It's a good thing when you can throw around lobbyists who don't need to use their last names.
So it is for the International Golf Federation, which is trying to elbow its way onto the Olympic stage by signing up Annika Sorenstam and Jack Nicklaus as global ambassadors.
Arguably the greatest golfers ever on both the male and female sides of the equation, Jack and Annika will be tremendous lobbyists for the sport, which faces something of an uphill battle to get onto the Olympic calendar. But Sorenstam just retired, so at least she's got time on her hands when she's not designing golf courses. Ditto for Nicklaus.
"Golf truly embodies the Olympic spirit with a foundation built upon honour, integrity, dignity and sportsmanship," Nicklaus said in a statement.
Apparently, that doesn't include Stevie Williams, Tiger Woods caddy, but there you go.
Sorenstam said she's honoured and privileged to have a role in getting golf into the Olympics.
"A major objective of mine is to help grow the game around the world, and I can think of no better way to grow it than through the Olympics."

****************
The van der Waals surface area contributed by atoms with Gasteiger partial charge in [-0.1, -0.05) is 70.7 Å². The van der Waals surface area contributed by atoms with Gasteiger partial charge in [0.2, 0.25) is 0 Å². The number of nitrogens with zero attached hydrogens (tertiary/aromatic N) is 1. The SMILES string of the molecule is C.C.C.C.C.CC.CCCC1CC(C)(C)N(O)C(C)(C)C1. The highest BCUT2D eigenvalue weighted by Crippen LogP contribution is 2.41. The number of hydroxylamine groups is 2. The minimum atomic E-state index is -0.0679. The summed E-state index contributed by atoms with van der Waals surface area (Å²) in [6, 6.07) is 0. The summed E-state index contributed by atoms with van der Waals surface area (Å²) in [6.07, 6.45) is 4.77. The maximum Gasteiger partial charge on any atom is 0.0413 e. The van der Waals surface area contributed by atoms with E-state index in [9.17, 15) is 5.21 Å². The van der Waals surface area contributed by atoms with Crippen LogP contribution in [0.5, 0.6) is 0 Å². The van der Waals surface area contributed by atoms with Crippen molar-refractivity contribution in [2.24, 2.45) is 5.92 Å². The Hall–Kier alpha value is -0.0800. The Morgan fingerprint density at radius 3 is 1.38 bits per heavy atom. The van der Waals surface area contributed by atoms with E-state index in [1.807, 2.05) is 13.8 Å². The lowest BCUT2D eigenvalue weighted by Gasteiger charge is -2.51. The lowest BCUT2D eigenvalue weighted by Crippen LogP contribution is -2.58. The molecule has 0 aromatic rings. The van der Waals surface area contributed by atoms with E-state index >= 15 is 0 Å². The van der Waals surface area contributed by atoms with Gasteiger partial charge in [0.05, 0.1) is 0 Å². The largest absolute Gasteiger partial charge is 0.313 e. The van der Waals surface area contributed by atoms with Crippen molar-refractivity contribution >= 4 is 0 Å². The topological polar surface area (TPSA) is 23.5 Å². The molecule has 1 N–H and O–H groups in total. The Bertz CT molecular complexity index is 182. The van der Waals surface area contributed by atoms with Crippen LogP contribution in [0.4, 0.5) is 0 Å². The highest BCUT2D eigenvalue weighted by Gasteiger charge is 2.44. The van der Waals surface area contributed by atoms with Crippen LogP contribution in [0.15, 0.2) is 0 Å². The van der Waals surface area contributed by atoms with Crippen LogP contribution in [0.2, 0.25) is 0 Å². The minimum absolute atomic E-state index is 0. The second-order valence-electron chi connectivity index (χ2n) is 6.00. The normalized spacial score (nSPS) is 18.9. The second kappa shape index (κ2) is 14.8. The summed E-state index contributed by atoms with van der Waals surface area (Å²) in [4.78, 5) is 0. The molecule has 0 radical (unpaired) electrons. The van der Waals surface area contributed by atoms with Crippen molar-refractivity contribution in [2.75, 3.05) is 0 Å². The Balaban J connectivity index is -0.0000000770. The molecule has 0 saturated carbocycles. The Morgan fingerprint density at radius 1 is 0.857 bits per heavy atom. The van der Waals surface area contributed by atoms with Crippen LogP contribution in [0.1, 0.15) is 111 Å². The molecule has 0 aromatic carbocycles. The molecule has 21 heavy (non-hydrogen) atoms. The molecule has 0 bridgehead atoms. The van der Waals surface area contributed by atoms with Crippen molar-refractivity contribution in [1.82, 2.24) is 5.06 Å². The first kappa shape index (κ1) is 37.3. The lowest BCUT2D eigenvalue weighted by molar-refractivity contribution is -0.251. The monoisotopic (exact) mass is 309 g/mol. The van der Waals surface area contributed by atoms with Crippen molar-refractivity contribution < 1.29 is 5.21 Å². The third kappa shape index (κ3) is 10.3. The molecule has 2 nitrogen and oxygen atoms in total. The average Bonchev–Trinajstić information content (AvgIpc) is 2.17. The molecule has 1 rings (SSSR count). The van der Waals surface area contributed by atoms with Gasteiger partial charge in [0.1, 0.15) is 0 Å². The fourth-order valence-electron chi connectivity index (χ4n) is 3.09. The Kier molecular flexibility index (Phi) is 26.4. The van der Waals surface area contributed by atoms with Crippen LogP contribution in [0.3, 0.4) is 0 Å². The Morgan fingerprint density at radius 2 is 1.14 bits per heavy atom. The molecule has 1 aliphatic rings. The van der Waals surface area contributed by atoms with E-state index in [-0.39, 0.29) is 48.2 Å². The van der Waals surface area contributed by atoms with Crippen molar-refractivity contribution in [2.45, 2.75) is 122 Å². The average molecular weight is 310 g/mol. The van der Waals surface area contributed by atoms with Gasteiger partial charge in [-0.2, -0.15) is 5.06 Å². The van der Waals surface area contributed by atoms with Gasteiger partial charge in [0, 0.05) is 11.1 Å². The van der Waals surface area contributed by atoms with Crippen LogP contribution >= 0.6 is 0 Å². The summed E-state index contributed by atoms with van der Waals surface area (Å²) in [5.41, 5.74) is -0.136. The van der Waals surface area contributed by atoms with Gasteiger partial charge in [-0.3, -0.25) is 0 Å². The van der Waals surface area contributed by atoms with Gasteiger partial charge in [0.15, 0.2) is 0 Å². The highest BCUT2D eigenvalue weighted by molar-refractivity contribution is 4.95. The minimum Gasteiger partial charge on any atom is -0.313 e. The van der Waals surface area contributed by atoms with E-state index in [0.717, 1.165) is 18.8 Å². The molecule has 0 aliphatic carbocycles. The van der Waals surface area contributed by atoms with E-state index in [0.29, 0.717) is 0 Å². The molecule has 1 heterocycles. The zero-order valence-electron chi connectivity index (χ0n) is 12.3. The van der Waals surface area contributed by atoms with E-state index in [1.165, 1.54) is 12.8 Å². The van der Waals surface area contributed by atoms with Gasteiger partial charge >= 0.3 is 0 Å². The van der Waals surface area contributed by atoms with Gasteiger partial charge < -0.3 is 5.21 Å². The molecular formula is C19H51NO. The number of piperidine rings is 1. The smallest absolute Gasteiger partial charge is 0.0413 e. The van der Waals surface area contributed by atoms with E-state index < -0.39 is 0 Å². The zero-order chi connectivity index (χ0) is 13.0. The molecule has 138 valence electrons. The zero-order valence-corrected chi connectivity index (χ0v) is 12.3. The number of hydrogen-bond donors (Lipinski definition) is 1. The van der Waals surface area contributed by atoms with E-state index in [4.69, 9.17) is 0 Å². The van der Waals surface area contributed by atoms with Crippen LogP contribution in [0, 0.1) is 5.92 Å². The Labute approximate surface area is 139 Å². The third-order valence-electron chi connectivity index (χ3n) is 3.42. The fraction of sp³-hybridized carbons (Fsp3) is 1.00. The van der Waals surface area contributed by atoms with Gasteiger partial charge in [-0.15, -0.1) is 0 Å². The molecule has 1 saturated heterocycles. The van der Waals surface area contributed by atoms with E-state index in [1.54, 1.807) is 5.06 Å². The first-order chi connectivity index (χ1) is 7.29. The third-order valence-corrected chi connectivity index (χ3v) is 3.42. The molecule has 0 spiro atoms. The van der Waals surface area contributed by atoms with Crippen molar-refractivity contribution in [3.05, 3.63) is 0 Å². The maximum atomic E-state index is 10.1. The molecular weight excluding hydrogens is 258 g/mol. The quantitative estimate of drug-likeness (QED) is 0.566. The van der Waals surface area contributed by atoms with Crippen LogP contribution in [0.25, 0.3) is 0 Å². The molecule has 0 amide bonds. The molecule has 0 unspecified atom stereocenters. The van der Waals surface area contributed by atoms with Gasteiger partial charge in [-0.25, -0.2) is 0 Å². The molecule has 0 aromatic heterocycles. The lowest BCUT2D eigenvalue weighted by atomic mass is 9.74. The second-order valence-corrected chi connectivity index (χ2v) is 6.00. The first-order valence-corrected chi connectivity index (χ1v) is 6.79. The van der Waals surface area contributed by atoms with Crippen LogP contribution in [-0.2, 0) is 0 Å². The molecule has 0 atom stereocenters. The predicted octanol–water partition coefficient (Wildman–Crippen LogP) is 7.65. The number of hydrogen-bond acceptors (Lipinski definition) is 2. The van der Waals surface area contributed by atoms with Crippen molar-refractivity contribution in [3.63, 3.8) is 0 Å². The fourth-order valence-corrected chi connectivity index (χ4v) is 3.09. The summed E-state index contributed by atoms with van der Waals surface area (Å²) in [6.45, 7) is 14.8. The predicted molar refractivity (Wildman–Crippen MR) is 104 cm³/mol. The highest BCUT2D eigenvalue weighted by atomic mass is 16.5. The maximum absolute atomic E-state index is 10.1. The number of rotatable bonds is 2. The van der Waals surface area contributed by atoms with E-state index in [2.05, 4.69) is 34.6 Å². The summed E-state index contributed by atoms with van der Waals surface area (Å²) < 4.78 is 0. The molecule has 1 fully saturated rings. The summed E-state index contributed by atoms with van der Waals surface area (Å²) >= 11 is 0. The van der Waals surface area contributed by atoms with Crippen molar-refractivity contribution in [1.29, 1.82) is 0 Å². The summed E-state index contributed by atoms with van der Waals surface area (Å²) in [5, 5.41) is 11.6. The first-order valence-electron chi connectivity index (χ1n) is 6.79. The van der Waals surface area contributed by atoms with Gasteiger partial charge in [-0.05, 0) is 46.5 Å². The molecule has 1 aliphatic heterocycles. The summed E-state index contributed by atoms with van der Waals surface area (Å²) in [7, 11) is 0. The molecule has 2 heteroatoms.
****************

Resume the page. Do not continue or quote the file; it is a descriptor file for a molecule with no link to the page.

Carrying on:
Several sports have been lobbying members of the International Olympic Committee (gee, you think they like the attention?) to try to get into the Olympics.
The IOC voted a couple years back to dump softball and baseball. Both are trying hard to get back into the Games, with softball having the best shot given the seeming fall of American dominance at the Beijing Summer Olympics.
That would leave golf, baseball, squash, rugby sevens, roller sports (be serious, please) and karate as the main contenders for Olympic status. The IOC will meet in Copenhagen next October and appears likely to vote on including two "new" sports on the Olympic program for 2016.
The IOC consistently has said it doesn't want to include any sport that won't send its biggest names. If golf really wants to elbow its way onto the Olympic dance floor, it will need more than Annika and Jack. They'll need a Tiger.